October 23, 2014, 1:52 am

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  • Lophelia pertusa colony, Mingulay Reef, NE Atlantic
Lophelia pertusa colony, Mingulay Reef, NE Atlantic. © J.M. Roberts, SAMS (2005).

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Molecular Ecology

Molecular genetics and cold-water corals

The use of genetic techniques to study deep-sea organisms has increased significantly in recent times. These techniques provide the basis for an unseen science; invisible to the naked eye, these hidden genetic patterns can now be unraveled using the techniques of molecular genetics.

This approach became widespread with the development of gel electrophoresis, a versatile technique for separating molecules by characteristics such as size, shape or isoelectric point, it is often used as a precursor for more time consuming and focused techniques such as polymerase chain reaction (PCR). Using these and other techniques, scientists can investigate the relationships between different species or even members of the same species by using common gene sequences.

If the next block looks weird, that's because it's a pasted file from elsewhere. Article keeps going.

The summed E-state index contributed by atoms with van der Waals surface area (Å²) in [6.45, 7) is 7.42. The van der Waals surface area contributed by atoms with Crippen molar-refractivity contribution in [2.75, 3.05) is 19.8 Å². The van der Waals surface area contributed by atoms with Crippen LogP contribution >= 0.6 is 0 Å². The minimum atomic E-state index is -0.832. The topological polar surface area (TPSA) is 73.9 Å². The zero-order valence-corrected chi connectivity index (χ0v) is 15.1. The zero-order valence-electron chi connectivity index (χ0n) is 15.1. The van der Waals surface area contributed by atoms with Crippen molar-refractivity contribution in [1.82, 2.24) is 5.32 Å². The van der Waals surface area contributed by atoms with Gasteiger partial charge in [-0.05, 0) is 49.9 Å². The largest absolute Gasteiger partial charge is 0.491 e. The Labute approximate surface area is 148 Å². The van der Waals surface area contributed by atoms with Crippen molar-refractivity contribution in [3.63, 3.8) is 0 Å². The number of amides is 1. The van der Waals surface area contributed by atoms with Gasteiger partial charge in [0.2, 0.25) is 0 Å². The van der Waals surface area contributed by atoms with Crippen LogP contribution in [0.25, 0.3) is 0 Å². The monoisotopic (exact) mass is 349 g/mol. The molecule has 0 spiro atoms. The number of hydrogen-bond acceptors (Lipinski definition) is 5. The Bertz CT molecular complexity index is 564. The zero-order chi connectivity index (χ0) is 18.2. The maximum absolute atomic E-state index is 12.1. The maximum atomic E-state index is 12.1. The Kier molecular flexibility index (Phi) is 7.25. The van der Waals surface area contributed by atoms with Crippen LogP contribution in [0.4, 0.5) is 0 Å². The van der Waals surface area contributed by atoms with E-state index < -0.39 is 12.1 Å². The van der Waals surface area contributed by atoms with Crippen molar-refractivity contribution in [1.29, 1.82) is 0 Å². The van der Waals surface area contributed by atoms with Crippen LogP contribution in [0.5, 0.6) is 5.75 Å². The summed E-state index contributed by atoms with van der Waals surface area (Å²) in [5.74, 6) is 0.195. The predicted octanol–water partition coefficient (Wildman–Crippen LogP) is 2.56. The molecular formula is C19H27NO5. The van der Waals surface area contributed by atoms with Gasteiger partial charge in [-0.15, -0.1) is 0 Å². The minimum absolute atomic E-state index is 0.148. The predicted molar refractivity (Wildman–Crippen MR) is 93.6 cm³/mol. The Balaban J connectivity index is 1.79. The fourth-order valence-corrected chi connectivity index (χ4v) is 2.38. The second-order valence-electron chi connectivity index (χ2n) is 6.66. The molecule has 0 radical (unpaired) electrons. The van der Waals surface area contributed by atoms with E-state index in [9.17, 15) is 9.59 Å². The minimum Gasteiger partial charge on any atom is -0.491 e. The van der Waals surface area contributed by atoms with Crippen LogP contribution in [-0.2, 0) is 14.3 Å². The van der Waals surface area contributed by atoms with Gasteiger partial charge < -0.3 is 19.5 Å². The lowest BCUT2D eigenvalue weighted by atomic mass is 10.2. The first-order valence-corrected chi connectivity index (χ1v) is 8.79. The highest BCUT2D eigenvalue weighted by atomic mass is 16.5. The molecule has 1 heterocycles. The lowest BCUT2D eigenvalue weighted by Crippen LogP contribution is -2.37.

The power of this new science allows scientists to study differences among species and between members of the same species. These techniques have been used to show that seemingly cosmopolitan species found in the deep-sea are actually groups of closely related species which are each restricted in their distribution. More recently, these techniques have shown that key cold-water coral species such as Madrepora oculata may be incorrectly described.